A question for NY Times’ Nicholas Kristof, and for MSM in general

Mr. Kristof, a New York Times columnist, just posted a piece titled “3 Enemas later, Still No Drugs” built around a story of a Mr. Eckert who was intrusively searched by the police who suspected he hid drugs in his rectum.

I tried to post a comment, which was apparently not approved, yet raises a very good question for Mr. Kristof in particular, and for our media in general. Clearly, something is very rotten in the state of the media, if it refuses to post this comment:

Given that “the city and county settled the lawsuit by paying Eckert $1.6 million,” the headline should really have been “3 Enemas Later, a $1.6 Million Settlement.” As such, it is hardly a “story,” since, in the end, justice triumphed.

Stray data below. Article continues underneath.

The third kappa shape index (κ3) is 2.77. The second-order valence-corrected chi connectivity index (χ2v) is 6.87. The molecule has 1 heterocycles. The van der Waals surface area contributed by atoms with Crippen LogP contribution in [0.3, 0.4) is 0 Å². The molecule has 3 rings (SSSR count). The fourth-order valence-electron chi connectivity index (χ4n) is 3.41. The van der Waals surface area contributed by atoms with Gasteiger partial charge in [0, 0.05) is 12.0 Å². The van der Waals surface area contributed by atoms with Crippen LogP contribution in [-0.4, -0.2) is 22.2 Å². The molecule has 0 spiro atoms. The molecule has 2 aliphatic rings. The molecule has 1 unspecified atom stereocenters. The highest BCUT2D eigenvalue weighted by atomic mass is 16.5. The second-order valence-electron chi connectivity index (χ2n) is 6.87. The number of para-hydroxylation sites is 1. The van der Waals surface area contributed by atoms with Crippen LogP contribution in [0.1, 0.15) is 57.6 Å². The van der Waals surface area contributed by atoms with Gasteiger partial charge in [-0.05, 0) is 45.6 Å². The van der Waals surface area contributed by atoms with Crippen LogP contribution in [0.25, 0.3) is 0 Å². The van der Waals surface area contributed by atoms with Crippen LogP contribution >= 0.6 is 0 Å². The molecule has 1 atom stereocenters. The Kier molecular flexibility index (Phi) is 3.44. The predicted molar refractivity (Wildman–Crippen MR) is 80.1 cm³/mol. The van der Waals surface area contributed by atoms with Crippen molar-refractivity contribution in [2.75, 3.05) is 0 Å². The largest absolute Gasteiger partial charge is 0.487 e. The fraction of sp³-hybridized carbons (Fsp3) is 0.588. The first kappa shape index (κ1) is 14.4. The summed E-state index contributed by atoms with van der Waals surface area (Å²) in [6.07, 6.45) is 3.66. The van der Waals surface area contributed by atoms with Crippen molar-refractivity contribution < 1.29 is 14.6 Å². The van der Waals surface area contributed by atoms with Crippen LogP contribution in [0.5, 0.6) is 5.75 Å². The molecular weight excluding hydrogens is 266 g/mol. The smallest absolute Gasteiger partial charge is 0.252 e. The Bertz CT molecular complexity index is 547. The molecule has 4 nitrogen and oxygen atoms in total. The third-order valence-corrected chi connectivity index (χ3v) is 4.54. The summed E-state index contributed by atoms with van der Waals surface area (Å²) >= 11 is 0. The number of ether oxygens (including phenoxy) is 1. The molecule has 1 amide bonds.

How about stories, which must be routine, where justice system not just fails, but deliberately denies justice? We don’t see those stories at all — judiciary elevated itself to some untouchably high level where it is simply not subject to journalistic investigation and criticism.

Yet, consider those facts: federal judges gave themselves the right to act “corruptly and maliciously” (Pearson v. Ray) and to substitute parties’ argument with their own fantasies, or with its exact opposite (Tsitrin v. Lettow, Tsitrin v. Vitaliano), thus — absurdly — becoming parties to the very case they are adjudicating.

So justice is a often a mere Kafkaesque farce, and always a judge’s whim; our constitutional rights are not really enforceable. This is a systemic problem, yet no one in the mainstream press wants to touch it (on-line, there is a site of the Coalition Against Judicial Fraud, cajfr.org).

Why are members of MSM willing to look the other way and not see a systemic social problem — that the judge is a “king” (in a democracy!) and justice is his or her whim, and needs not at all reflect what’s written in the constitution and in statutes, and that “public servants” that are federal judges are “corrupt and malicious?”

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